What's on your wish list for the new year in the world of anthropology and human genetics?
Here's my #1 item:
Any ancient African DNA.
The study of prehistoric Eurasians has revealed that modern populations are not simply descended from the people who lived in the same areas even a few thousand years ago.
The people best preserving the genetic legacy of central European Neolithic farmers can be found on the island of Sardinia; of west European hunter-gatherers in the shores of the Baltic; of Upper Paleolithic Siberians in the jungles of the Amazon; of Middle Paleolithic Siberians in Papua and Australia.
And yet, the model for Africa largely remains one of continuity across two hundred thousand years, since the emergence of anatomically modern humans in eastern Africa.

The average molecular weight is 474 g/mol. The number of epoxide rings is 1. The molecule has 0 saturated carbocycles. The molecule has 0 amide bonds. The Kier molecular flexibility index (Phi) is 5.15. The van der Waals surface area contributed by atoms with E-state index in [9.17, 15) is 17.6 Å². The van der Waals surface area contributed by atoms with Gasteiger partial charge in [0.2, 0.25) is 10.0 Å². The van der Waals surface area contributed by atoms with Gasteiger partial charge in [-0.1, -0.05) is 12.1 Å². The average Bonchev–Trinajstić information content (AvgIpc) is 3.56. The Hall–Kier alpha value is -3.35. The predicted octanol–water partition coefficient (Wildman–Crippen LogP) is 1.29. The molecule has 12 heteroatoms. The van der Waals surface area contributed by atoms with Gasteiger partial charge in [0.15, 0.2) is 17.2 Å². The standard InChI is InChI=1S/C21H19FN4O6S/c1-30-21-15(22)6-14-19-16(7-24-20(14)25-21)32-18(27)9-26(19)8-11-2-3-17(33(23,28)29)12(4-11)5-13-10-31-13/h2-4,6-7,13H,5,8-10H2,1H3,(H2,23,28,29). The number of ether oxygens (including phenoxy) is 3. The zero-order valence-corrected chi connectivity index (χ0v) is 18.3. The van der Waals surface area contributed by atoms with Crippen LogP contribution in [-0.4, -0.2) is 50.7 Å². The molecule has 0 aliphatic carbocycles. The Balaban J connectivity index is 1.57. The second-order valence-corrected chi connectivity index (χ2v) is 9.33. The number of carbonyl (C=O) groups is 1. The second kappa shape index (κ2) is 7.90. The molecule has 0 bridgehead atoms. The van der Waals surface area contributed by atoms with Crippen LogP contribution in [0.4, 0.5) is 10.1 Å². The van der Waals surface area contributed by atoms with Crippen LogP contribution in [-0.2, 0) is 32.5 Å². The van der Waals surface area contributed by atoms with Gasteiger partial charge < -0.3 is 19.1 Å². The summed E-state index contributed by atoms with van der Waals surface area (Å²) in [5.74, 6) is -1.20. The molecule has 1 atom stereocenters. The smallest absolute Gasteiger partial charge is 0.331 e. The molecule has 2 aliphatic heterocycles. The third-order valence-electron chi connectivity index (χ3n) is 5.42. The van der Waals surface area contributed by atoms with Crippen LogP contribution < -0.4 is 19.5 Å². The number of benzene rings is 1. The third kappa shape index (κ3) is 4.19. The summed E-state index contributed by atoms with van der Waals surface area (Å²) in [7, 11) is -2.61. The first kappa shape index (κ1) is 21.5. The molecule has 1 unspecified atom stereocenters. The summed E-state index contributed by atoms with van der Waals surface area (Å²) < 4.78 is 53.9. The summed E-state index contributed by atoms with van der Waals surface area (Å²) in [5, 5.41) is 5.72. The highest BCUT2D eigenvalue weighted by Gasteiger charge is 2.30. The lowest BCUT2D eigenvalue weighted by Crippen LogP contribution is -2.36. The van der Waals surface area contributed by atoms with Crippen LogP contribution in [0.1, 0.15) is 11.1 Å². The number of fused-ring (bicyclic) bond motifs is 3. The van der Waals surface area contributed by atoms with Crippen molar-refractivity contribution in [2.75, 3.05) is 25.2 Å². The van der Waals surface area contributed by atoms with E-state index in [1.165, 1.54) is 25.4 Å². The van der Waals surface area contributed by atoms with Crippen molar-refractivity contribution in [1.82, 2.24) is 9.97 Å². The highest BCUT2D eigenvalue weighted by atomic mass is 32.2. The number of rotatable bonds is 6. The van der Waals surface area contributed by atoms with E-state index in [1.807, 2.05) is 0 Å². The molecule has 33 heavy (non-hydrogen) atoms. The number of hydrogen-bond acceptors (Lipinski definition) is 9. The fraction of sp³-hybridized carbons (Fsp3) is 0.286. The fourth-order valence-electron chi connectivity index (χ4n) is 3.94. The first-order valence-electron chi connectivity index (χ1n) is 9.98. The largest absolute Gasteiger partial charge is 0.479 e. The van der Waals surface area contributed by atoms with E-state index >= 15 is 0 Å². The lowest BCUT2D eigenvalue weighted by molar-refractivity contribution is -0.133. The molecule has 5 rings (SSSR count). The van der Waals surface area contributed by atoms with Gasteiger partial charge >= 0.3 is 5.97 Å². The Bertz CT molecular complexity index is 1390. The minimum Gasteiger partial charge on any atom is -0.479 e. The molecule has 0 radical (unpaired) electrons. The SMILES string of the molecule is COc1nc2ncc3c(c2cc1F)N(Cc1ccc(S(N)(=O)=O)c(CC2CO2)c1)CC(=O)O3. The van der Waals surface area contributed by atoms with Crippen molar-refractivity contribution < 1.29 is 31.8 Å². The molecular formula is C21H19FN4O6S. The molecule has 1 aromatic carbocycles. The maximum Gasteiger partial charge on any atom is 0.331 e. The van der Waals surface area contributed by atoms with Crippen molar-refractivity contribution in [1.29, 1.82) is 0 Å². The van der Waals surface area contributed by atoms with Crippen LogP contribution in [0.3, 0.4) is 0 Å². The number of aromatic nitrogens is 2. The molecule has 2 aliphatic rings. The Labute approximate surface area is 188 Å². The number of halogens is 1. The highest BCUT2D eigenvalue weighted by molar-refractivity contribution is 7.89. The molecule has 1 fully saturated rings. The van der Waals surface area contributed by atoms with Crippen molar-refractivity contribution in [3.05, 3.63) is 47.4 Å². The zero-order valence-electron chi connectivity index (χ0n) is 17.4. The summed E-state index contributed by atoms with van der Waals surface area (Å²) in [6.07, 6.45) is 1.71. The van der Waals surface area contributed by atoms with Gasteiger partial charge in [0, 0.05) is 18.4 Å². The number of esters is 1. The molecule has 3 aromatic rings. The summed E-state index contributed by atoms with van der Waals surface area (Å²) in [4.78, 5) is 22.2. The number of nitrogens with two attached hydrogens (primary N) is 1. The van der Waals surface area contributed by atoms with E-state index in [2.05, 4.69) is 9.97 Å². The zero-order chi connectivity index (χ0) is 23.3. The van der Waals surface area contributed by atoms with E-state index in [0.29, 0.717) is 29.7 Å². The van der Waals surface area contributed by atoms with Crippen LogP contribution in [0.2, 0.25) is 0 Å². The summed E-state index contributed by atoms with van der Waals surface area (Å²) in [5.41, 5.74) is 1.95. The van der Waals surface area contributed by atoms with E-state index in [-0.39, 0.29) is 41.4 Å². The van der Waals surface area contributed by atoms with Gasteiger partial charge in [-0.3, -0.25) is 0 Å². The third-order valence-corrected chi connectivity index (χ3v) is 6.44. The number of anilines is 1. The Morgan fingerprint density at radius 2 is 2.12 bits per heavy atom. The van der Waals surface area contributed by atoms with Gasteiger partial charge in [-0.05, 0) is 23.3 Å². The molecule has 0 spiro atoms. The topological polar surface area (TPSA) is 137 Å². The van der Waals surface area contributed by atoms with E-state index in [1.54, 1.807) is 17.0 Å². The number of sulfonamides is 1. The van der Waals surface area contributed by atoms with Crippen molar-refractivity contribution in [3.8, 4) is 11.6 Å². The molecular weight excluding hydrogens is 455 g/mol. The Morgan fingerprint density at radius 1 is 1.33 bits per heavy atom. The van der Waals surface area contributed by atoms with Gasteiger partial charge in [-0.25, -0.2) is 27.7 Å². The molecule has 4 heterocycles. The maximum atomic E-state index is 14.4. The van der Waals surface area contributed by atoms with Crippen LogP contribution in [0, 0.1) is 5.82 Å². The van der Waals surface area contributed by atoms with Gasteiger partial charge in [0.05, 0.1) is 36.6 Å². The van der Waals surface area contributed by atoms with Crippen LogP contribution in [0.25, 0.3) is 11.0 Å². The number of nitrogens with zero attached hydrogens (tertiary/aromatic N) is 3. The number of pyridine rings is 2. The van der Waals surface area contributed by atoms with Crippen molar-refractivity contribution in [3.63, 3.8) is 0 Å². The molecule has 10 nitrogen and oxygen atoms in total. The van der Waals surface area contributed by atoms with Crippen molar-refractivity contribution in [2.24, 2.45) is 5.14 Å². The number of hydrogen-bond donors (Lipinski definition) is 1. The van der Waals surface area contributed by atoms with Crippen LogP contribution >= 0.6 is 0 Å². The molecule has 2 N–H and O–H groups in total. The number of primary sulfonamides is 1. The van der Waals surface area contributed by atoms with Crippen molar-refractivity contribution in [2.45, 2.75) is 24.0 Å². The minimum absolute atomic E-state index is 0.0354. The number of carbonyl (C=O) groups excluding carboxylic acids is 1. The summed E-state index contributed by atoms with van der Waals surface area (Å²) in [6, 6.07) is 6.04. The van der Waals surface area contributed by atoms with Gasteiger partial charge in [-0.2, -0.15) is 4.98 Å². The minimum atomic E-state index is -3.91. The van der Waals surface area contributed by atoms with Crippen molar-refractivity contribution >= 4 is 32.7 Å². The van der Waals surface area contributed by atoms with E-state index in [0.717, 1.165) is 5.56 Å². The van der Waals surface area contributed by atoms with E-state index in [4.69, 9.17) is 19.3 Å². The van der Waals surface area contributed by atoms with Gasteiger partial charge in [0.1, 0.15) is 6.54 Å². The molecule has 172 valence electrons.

There have been hints that this isn't the case; the study of modern populations has revealed evidence for both archaic African, and -more recently and surprisingly- even a little archaic Eurasian ancestry in virtually all Sub-Saharan Africans. Populations from one of the presumed cradles of H. sapiens (Eastern Africa) are now conclusively known to be recent mixtures of West Eurasians, and even the Bushmen of southern Africa, the subject of so many TV documentaries as an exemplum of the ur-Humans did not escape this admixture.
Paleoanthropology also hints that some of the people who lived in sub-Saharan Africa well into the Lower Stone Age may have been quite divergent, and so do modern human Y-chromosomes. T
So the €1,000,000 question is: who lived in Africa 5 or 10 or 50 or 100 thousand years ago?